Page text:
Travis-ty for the Jays

MIKE RUTSEY -- Toronto Sun

, Last Updated: 8:22 AM ET

Miguel Batista went to the well once too often.

With two out in the ninth and the tying run on second, Batista had tied up Tampa slugger Travis Lee with two high fastballs, in off the plate under his hands, that the first baseman couldn't lay off of.

With the fans on their feet and the Jays one strike from victory, Batista tried to make it 3-for-3 with another inside fastball under the fists.

This one, though tailed back slightly and, when Lee swung, he got enough wood on it to line it down the right-field line and out of the park for a stunning two-run homer.

The Jays, in shock, went down 1-2-3 in the ninth allowing Tampa to steal a 3-2 victory.

The major crime this day wasn't in the Jays managing just two hits against Seth McClung, or Batista's non-effectiveness, as it was that Jays starter Josh Towers didn't get the win that he richly deserved.

The Jays mantra for the final month is to "finish strong." And on that note, few have stepped it up as much as the once little respected Towers.

At this stage of the season, the wins and losses are all but meaningless. It's how the players perform under fire still counts.

To that end, Batista may or may not be back as the Jays closer in 2006, but you can take it to the bank that Towers will be part of the rotation. He has earned it.

Towers, 10-10, has made 27 starts this season and with his performance yesterday -- eight innings plus one batter, one earned run, five hits, no walks -- his innings pitched for the season is up to 172 2/3 while his ERA is under 4.00 at 3.91.

"To be able to say: 'Oh yeah, we knew this year was going to come,' I don't think anybody would go on-line and say that," pitching coach Brad Arnsberg said of the 28-year-old right-hander. "He just continues to gain steam and he just gets better and better almost every outing. It really has been a pleasure to watch."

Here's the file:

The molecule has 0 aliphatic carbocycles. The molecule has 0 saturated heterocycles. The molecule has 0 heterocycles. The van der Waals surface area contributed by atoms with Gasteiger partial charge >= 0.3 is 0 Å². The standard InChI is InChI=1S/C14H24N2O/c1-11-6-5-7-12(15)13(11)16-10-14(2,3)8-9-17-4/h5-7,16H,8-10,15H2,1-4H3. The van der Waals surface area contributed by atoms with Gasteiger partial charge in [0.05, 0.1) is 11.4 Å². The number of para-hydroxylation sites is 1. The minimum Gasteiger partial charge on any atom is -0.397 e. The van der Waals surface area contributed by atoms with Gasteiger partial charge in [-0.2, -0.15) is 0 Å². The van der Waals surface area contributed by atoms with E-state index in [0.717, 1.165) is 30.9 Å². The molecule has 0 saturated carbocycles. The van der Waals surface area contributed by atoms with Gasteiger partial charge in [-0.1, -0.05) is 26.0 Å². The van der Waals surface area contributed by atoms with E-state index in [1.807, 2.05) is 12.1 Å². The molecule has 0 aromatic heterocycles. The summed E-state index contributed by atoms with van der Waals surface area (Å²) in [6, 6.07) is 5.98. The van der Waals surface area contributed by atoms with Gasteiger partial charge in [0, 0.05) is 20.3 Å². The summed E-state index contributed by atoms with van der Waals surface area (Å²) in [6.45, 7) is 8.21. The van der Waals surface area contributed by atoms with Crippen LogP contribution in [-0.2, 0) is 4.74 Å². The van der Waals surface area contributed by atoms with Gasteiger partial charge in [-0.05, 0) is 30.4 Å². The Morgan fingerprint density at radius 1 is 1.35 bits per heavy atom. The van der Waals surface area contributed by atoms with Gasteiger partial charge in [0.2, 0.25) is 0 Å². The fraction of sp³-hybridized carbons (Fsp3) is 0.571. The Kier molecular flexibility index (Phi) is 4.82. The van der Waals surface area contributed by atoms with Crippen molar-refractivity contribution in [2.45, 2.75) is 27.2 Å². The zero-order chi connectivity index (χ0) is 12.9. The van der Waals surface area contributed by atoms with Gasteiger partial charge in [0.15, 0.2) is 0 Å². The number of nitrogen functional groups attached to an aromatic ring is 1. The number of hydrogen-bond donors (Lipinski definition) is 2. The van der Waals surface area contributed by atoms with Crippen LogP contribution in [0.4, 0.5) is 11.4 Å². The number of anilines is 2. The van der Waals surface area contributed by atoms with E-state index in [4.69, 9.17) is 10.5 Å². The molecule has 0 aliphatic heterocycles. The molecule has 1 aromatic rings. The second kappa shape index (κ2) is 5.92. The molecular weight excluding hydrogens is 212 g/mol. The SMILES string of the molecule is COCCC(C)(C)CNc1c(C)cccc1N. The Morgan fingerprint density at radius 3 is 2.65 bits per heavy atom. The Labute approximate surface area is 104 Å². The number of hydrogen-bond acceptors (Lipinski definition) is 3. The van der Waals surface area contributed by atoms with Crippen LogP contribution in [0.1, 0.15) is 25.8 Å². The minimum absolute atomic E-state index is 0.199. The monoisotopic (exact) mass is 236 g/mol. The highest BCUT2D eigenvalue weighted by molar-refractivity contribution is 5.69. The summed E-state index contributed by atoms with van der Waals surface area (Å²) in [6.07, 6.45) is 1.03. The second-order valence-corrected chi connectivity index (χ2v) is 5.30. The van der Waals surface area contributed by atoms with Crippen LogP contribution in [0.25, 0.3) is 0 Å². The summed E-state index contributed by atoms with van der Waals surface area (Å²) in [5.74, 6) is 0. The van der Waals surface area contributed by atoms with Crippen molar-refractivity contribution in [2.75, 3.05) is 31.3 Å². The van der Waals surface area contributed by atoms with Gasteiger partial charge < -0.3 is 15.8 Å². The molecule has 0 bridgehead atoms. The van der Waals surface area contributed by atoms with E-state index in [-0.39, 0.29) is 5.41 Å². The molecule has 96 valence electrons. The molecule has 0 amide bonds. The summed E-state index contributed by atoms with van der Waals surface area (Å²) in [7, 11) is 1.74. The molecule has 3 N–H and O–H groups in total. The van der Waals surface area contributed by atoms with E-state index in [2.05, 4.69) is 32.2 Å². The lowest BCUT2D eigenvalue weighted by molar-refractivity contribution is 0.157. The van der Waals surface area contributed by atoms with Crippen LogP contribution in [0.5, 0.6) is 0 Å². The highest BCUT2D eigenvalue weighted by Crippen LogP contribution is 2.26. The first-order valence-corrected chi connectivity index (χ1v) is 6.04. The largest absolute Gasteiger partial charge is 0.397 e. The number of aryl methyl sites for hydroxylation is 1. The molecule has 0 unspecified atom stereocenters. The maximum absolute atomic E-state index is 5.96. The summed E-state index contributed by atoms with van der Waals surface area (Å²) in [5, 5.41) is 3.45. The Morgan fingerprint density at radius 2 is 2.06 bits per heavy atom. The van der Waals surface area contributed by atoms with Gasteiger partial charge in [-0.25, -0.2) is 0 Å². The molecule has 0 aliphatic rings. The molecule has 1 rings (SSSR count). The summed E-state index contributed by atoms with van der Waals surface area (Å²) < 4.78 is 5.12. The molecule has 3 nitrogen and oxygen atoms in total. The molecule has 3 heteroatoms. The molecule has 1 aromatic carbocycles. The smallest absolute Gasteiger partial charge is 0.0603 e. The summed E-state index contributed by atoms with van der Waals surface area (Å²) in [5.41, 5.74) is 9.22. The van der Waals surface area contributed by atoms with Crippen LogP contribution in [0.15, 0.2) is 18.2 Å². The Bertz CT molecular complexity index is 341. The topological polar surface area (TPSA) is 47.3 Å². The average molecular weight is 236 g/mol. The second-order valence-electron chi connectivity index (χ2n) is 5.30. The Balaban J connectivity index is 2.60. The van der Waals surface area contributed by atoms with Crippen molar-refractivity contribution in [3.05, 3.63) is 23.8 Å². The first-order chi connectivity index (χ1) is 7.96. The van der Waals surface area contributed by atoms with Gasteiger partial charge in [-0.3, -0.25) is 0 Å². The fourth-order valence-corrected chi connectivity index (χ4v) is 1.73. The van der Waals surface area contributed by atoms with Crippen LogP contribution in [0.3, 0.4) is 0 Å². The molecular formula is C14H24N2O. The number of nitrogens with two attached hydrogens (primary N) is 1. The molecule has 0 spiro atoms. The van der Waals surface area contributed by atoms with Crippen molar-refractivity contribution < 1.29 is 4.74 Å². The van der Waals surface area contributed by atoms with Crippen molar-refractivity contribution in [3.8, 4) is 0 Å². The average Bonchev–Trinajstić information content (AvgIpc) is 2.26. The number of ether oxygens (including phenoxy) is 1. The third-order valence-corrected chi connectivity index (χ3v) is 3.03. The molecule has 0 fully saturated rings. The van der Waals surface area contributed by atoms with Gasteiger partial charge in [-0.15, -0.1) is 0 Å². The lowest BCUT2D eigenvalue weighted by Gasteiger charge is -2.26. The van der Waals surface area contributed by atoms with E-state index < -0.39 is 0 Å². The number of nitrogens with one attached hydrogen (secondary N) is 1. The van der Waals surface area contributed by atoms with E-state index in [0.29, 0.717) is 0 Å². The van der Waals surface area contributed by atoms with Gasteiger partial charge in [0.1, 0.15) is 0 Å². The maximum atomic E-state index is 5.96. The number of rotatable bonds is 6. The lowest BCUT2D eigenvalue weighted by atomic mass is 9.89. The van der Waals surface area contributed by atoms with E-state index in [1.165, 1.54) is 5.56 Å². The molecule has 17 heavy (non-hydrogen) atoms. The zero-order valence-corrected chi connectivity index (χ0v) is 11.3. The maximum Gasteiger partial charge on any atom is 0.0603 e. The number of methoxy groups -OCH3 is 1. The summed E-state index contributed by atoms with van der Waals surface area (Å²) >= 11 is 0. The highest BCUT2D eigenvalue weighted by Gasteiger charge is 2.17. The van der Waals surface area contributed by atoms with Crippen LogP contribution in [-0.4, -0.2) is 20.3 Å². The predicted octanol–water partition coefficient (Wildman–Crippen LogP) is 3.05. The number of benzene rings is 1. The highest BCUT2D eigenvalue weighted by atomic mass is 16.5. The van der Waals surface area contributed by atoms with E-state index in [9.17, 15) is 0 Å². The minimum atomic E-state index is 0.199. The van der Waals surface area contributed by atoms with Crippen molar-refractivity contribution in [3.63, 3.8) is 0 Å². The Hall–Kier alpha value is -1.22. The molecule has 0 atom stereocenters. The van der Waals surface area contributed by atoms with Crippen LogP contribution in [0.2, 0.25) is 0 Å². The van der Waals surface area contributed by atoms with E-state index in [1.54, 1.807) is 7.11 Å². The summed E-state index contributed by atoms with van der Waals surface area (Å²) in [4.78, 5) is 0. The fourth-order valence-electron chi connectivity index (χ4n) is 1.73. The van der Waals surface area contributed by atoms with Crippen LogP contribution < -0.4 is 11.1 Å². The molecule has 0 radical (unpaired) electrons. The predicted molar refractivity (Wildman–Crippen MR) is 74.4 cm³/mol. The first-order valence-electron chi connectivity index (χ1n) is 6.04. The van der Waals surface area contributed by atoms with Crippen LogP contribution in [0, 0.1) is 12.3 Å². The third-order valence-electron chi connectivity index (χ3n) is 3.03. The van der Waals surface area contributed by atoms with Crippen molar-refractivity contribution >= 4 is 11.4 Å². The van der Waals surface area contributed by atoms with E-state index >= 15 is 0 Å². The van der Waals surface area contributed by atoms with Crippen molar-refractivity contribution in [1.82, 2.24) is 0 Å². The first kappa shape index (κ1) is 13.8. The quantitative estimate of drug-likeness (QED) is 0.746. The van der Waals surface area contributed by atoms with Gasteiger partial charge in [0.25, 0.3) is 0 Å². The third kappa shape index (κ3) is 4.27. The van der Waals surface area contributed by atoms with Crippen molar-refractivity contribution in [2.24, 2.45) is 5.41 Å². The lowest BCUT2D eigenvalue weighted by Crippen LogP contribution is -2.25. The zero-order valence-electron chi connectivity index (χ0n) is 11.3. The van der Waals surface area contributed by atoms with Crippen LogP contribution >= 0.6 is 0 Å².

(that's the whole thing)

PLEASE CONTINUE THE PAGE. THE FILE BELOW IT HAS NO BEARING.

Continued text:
The goals of a starter are pretty much the same on every team -- to keep your team in the game, give your side a chance to win, go deep into games and pile up as many innings as you can. Towers is doing that each and every time out as he has now made nine consecutive quality starts (six innings, three earned runs or less) and has 17 on the season.

Wins and losses are often out of a starter's control as witnessed yesterday, but it's one of the main measuring sticks that Towers uses.

"It's all about winning with me," Towers said of his goals and the team's. "I want to go out there and win. I realize I'm throwing the ball pretty well and I'm strong at the end of the year. But when the season's over and I sit on my couch I'll look back and if things finish out like they are, I'll feel pretty good about myself. But I can't sit and look at it now because the wins aren't getting done."

With at least five more starts to his season, Towers is well on pace to surpass the 200-inning plateau for the first time in his pro career. That's no cheap feat.

"(Pat) Hentgen used to tell me: 'You can't control wins and losses, you can control what you do'. That's why I think for a lot of veteran guys they understand how important it is to throw a lot of innings, to get 200-plus innings," Towers said. "Sure that's important for me, but beyond getting the 200 innings and the quality starts it's still about the wins.

"I guess I haven't learned my lesson yet, that I can't control it."


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